There was a nagging question in my head that begged an answer. Each restroom I visited had inbuilt watering options on the WC pot, which were easy to realise, but for the extra button – flush sound. It didn’t make sense till Kana explained, “Japanese people are very shy. We are conscious of ourselves; and so when we go to the toilet, we don’t want people to hear us. The button covers all the sounds….” she blushed.
Wanting to emphasise on the coy nature of the Japanese, she went on to give the example of Mount Fuji. “The Goddess herself like to be hidden. So if you drive past her, you are lucky to see the mountain if she decides to come out of the clouds.” Apparently the Japanese population is not completely clueless about the English language either. The youth are more capable of English sentence construction, but most prefer gesturing because it would be a shame if they made a mistake.
Kana nudged us to visit the Kagurazaka area to get more acquainted with their “better part of Tokyo.” This is where the elite lot of them live, and exhibits a strong European frontage with its many French cafes. The first impression doesn’t call to mind anything that resonates extraordinary. Knowing that it was once a geisha district since the 17th century, and still holds a few authentic homes, is what let’s the psyche accept it as a niche locality. To actually spot a geisha here would be luck as it is a handful of them that can afford a place in such luxury. We were told they usually come out around suppertime, if at all – these would be the better-trained and more skilful ones, often entertaining the exclusive.
Little cobbled pathways are lined with traditional fine-dining Japanese eateries for the local palate – a few of them were licenced to serve blowfish. Bars with outdoor seating tattled of the light-bodied Sapporo being the more loved beer amongst them. It is one of the oldest brands here, brewed by a German trained Japanese denizen since 1876. From across the street, little stores beckon the curious visitor. A handful specialise in getas and zoris, slippers worn with kimonos, and tabi, the socks teamed up with them. One was filled with memorabilia – feng shui frogs, goodluck cats, Gandhi’s three monkeys – where idling away an easy hour couldn’t be helped. Those, I say, are the best souvenirs to bring back.
Whilst peeping into other shop windows, we couldn’t decline an inviting smile by one lady to sample her hand-made confectioneries. With whatever little English she spoke, she explained the plentiful use of sweetened red bean paste and sticky rice sheets in these desserts. Wanting to start from the very basic we picked daifuku, a rice cake of sorts. She carefully wrapped it in a cherry leaf before bidding adieu like most sweets are. No sooner were we about to turn around the corner towards Zenkoku-ji temple, in existence since the Edo period, were we tapped on our shoulder with a pant. The lady realised our limited acquaintance with Japanese foodstuff and wanted to make sure we didn’t eat the leaf that is always used as casing for these goodies; and a hearty laugh we shared!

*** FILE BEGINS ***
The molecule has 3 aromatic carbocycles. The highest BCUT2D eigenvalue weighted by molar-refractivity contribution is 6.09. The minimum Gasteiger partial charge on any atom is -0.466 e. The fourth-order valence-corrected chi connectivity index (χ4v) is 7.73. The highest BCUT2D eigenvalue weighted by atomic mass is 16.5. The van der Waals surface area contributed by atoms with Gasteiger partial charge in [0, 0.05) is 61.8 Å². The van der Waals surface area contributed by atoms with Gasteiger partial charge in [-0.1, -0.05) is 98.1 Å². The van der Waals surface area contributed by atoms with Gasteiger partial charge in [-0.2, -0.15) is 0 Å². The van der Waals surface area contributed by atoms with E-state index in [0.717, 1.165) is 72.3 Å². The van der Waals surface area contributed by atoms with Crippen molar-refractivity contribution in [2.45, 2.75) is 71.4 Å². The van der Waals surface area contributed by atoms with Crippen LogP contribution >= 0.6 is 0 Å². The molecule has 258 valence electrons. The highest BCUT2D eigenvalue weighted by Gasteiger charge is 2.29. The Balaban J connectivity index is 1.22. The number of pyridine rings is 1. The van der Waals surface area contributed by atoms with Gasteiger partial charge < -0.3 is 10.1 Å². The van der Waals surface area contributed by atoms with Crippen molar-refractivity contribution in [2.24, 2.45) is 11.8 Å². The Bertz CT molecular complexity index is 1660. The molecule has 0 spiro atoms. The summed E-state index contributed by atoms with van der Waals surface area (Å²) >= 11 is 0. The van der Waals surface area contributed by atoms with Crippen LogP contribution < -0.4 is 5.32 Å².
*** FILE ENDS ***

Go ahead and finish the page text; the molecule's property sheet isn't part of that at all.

Another area worth a leisurely stroll through would be the Koto-ku suburb. I happened to make the trip for its art space, all of which is stacked in a six storied building. My walk from the Kiyosumi-Shirakawa station to here was serene to say the least. A sprawling garden followed me for most part of the seven-minute foot-journey. Dome-shaped covered structures dotted the walking track. Stoned-pathways led to each un-gated house. The only security they had was a cubic pole with a camera and a bell just a few steps away from the main door. Children from the neighbourhood school were out jogging for their physical education class. Their coach guided me to the little lane where the art building stood. A lot of Korean and Thai artists were on display along with Japanese talent. One of the galleries even had the artist manning it. “It’s a complicated situation,” he explained, saying it was only as a favour.
By the time I left, it was drizzling. That didn’t stop me from exploring a small shrine, tucked into one of the lanes, stumbled upon by chance. The doors were closed, but the gates tolerated a quick dash-in-dash-out to photograph its adorably tiny zen garden. Continuing towards the station, the rain got stronger, forcing me to slide open the first door to what I reckoned was a commercial establishment. It was indeed a cosy restaurant. The floor was covered with straw mats; a fish tank filled the hole in the wall, and a mock-blowfish hung from a beam. What seemed like a space managed by a couple, the chef and waitress popped out from behind the kitchen counter that opened into this waiting area. To explain what they were, they opened one of the five doors to show me the floor-seating around a low table; an embodiment of a typical Japanese restaurant.
When I pointed to the blowfish, the man, very amused, took a live one out of the water in an attempt to incite it to poof up. My very fascinated expressions encouraged him to do the same with the second one. Not wanting to keep them from their work, I bowed with gratitude before making my way out. Before I had one foot out of the restaurant, the couple shoved an umbrella into my hands. I politely declined signalling that I had a flight to catch the next morning. They simply nodded with broad smiles, insisting it was a gift. Bless the Japanese for their kind-hearted souls!